Two nights at Sanctuary Ngorongoro Crater Camp

A second, equally slick ground and air transfer brought us to Tanzania’s second great wildlife destination: the fabled Ngorongoro Crater. Once a volcano loftier than Kilimanjaro, it must’ve been almost as high as our hopes for our final stop.We’d wanted to visit the Ngorongoro Crater long before we’d mastered its tricky spelling, and as the afternoon began to cool we lost no time in walking with our guide along the crater rim, out from under the shady trees around Sanctuary Ngorongoro Crater Camp to a viewpoint looking down into the extinct caldera. Given that we were accompanied by a posse of Maasai warriors, we felt especially safe. They gave us a spectacular display of their jumping prowess as shadows stretched across the crater floor. The lake was as reluctant to let go of the light as we were to turn away from the view.As the first game drive vehicle into the crater on our second day there, we felt like explorers stumbling across a lost world. We were struck by the variety of terrain, habitats and wildlife that the crater contained, and the juxtaposition of scenes we remembered from other luxury safaris, now combined in an extended remix of wildlife highlights. Zebra walked by shockingly pink flamingos; a black rhino stood proud against an escarpment background that was in fact the crater wall. As we started to ascend back out the caldera a moment of unexpected domestic levity was provided by a Maasai herder leading his cattle to graze.

A second, equally slick ground and air transfer brought us to Tanzania’s second great wildlife destination: the fabled Ngorongoro Crater. Once a volcano loftier than Kilimanjaro, it must’ve been almost as high as our hopes for our final stop.

We’d wanted to visit the Ngorongoro Crater long before we’d mastered its tricky spelling, and as the afternoon began to cool we lost no time in walking with our guide along the crater rim, out from under the shady trees around Sanctuary Ngorongoro Crater Camp to a viewpoint looking down into the extinct caldera. Given that we were accompanied by a posse of Maasai warriors, we felt especially safe. They gave us a spectacular display of their jumping prowess as shadows stretched across the crater floor. The lake was as reluctant to let go of the light as we were to turn away from the view.

As the first game drive vehicle into the crater on our second day there, we felt like explorers stumbling across a lost world. We were struck by the variety of terrain, habitats and wildlife that the crater contained, and the juxtaposition of scenes we remembered from other luxury safaris, now combined in an extended remix of wildlife highlights. Zebra walked by shockingly pink flamingos; a black rhino stood proud against an escarpment background that was in fact the crater wall. As we started to ascend back out the caldera a moment of unexpected domestic levity was provided by a Maasai herder leading his cattle to graze.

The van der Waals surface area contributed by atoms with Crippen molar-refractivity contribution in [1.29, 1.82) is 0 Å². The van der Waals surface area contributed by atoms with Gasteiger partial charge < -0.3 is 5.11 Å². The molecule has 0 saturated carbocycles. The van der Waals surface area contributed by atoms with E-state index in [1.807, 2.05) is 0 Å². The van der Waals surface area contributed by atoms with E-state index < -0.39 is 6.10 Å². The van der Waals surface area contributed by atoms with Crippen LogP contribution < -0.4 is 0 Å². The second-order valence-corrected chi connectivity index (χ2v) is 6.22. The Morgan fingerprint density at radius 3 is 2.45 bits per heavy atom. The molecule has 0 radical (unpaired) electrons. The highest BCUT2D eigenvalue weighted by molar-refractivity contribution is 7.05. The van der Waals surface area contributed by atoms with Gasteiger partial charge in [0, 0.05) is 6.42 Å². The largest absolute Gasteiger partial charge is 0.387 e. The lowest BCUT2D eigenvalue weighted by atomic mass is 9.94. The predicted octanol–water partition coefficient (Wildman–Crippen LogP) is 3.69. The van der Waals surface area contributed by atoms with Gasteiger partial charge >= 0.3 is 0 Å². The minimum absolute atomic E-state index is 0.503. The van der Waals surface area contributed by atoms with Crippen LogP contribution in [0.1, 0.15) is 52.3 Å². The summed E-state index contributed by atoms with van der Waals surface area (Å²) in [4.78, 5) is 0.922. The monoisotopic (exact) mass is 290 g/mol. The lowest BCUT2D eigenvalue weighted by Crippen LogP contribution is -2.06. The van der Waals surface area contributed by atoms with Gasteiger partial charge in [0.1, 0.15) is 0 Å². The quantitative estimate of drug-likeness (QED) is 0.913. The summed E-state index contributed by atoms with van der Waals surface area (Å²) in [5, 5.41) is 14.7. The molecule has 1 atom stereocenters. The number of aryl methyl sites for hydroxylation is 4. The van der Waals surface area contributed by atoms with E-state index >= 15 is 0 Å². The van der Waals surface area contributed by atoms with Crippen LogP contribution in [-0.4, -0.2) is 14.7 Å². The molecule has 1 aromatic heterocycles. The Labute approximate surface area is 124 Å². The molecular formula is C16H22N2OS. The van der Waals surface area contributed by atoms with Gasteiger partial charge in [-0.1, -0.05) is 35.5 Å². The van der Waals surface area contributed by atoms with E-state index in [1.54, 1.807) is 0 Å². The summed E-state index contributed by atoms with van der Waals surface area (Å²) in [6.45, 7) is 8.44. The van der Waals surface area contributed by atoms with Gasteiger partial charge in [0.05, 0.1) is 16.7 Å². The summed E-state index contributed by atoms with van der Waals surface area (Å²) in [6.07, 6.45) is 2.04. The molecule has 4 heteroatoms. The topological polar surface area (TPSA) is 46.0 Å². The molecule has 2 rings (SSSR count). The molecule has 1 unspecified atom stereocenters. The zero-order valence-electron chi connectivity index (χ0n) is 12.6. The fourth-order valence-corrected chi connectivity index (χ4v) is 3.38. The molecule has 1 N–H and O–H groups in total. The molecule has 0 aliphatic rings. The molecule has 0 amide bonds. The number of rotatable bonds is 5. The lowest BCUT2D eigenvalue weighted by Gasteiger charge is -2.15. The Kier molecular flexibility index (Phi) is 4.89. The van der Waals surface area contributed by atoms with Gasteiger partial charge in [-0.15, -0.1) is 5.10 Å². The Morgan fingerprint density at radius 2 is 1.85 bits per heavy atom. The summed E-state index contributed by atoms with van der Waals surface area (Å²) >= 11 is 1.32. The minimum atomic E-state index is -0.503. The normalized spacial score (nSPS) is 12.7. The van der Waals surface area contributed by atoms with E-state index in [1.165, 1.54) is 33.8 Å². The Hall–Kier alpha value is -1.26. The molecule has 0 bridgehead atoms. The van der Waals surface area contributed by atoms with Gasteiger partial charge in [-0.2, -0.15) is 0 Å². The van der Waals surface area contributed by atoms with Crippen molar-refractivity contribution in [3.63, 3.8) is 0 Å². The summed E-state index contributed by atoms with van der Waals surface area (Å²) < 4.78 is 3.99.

What sets it apart

This luxury Tanzania and Uganda safari stood out for us for the unparalleled access it gave us not just to the places we wanted to see, but to the charismatic wildlife species and behaviours that were highest up on our safari bucket lists. Describing our experience as having front row seats doesn’t quite do it justice; rather, it’s as though we were immersed in the events – from daily routine to life-and-death drama – taking place all around us.Often, we had the same perspective as the animals themselves, and although it’s impossible to fully appreciate the feelings of a mountain gorilla contentedly munching wild celery as his offspring gambol around him, or of a wildebeest in the front row of a river crossing, we came close thanks to the superb positioning of the luxury lodges we stayed in … and the efforts of the guides who took us on our game drives, walking safaris and gorilla treks.From our first luxury lodge, Sanctuary Gorilla Forest Camp in Bwindi Impenetrable Forest – which felt as though the trees had only reluctantly parted to allow it to be built – to the notion of a camp in constant motion like Sanctuary Kichakani Serengeti Camp, which actually relocates as the herds do – we could sense the immense efforts that had been made to perfectly place us (and our cameras) front and centre. We returned home with great wildlife images – and with memories of skillful guides and warm, genuine African hospitality.